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October 28, 2013
Observing an Open Seam in the Magnetic Field Container: An Experiment in the Transport of Heat

In the Large Helical Device (LHD) we confine high-temperature high-density plasma in the magnetic field “container” produced by the superconducting coils. Because the magnetic field lines container is in a nested state in the stratified, multiple layers, we are not only attempting to prevent the plasma that is floating from making contact with the device’s wall. We are also maintaining the core plasma at a high temperature. Further, the shape of the magnetic field container changes in accord with the condition of the plasma, and in some instances greatly controls the performance of the plasma. Here, regarding the magnetic field container, which greatly influences the plasma confinement, we will introduce research that examines the changes in a plasma’s shape.

Seeking the realization of fusion energy, the National Institute for Fusion Science is advancing its research on high-temperature high-density plasma. In order to confine such plasma, a magnetic field container is being used. This magnetic field container is in the shape of a doughnut that does not have a beginning. In order to confine plasma it is furthermore necessary that the magnetic field lines be twisted. Thus in the magnetic field container from the core area to the boundary are innumerable layers one upon another in a nested state.

Plasma does not move freely between one layer and the next layer. Due to the multi-layer structure of the magnetic field lines it is possible to confine plasma. Further, in moving from the core toward the boundary the pitch angle of the twist changes at each layer. But when the pitch angles of the twist of the magnetic field lines are close it becomes easier for layers next to one another to connect. As a result, it is not possible to form a multi-layered structure, and the magnetic field container loosens and becomes disturbed. Thus the magnetic field container strengthens when the changes in the pitch angle of the twist are great.

The magnetic field container is produced by the electrical current that flows from the superconducting magnet. However, because plasma is composed from ions and electrons that have an electric charge, when these particles move about, an electrical current flows within the plasma, and thus the magnetic field appears. Next, the magnetic fields made by the plasma form one atop another in the magnetic field container and the shape of the container ends up changing. How the change occurs varies, and the container’s edge sometimes falls and marks that resemble an island sometimes appear between the layers. When such changes are numerous this brings poor plasma confinement performance.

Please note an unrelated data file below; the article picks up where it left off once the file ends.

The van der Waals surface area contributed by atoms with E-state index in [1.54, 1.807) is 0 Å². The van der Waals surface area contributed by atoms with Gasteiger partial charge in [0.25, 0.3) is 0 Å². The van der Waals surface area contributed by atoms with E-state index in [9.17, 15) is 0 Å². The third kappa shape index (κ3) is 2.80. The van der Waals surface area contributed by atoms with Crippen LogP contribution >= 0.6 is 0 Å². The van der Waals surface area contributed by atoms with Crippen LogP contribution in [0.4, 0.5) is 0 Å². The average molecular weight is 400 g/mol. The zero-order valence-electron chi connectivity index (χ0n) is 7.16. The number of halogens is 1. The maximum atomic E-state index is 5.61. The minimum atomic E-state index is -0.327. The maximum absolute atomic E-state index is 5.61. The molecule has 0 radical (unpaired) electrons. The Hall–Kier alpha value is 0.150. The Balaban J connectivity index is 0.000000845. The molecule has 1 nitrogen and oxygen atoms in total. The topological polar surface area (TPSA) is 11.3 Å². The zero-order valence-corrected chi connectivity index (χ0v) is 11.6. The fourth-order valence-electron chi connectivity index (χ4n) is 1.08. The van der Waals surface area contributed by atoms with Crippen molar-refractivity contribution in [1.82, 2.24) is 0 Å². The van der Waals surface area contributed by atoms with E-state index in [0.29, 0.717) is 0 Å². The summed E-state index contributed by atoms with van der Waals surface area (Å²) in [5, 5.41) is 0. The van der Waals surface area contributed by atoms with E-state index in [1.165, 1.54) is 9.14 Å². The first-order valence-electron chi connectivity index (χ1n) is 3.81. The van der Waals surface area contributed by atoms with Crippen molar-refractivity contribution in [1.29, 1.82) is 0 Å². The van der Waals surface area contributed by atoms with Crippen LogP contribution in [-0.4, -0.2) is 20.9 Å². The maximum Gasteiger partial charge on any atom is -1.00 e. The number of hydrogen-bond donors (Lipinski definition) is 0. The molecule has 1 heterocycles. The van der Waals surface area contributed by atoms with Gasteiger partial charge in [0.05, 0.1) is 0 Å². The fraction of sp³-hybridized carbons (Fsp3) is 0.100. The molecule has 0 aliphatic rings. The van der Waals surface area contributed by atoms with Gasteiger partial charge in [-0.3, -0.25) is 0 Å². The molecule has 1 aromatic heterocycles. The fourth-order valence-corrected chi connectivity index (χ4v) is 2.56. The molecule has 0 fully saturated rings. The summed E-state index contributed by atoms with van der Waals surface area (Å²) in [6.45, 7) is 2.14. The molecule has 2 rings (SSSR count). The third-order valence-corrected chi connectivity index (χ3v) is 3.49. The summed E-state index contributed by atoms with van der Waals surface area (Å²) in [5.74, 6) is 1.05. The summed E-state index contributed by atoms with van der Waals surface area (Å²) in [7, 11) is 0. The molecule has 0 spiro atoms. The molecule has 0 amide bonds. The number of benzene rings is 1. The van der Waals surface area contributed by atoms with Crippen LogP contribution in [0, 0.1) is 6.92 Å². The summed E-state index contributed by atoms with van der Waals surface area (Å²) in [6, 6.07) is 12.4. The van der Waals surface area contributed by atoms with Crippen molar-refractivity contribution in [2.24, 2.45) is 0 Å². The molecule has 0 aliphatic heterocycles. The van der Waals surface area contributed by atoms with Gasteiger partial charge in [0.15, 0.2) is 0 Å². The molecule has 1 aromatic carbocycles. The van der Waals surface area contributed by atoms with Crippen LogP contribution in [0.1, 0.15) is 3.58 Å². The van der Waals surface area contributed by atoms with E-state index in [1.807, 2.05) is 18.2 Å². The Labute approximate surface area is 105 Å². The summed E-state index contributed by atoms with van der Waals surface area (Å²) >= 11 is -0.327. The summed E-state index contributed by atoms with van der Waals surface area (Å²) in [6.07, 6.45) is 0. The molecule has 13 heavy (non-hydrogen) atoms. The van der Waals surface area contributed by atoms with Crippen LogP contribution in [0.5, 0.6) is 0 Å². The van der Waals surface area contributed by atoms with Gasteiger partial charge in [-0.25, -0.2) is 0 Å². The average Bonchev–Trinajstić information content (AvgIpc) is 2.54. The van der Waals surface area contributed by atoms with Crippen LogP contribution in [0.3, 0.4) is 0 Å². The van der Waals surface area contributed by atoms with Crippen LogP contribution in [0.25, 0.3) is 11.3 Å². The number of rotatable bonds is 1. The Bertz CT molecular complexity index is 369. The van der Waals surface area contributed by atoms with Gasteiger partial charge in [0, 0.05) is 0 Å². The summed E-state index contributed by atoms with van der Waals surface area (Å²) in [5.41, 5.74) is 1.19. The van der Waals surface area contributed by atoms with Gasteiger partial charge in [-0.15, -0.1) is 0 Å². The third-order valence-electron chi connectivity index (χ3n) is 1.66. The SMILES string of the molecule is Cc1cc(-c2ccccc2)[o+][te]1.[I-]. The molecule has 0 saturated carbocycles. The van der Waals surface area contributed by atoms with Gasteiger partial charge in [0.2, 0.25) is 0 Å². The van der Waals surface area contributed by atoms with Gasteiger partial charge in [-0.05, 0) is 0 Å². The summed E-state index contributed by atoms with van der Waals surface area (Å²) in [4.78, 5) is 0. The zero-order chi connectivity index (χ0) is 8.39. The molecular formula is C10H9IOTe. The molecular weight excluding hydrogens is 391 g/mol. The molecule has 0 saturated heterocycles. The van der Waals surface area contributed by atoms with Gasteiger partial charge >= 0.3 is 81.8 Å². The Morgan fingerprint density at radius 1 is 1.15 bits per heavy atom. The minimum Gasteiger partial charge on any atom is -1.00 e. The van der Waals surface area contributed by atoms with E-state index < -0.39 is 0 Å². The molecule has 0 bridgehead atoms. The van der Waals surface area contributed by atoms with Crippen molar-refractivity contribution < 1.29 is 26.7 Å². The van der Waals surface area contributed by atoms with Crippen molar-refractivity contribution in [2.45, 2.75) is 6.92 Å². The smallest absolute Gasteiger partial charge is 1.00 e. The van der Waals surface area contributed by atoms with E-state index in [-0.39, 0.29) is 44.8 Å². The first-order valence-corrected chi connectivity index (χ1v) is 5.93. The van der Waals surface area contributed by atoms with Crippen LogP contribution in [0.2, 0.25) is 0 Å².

Thus, we attempted to observe through experiments the unraveling of the magnetic field container in the core area. Of course, because we cannot directly see the form of the magnetic field container inside the plasma, we periodically heated only the core part of the plasma for short intervals and measured how the oscillating heat propagates to the plasma edge. In cases when the speed of the heat propagation is extremely fast, because we cannot adequately confine the plasma we think that this is a condition in which the magnetic field container is not forming a nested structure. When investigated through this method, in conditions for plasma such as that in which the electrical current flows within the plasma in a certain direction, results were achieved which suggest that an area where the temperature does not rise appears, and thus the unraveling of the magnetic field container.

Despite heating the core area, there are times when the temperature of the plasma’s core area does not rise. In such instances, it may be thought that there are areas where the magnetic field container is unraveling. We will carefully examine the conditions of the plasma in which such events occur and aim to establish a method for high-temperature and high-density plasma production necessary for fusion energy in the future.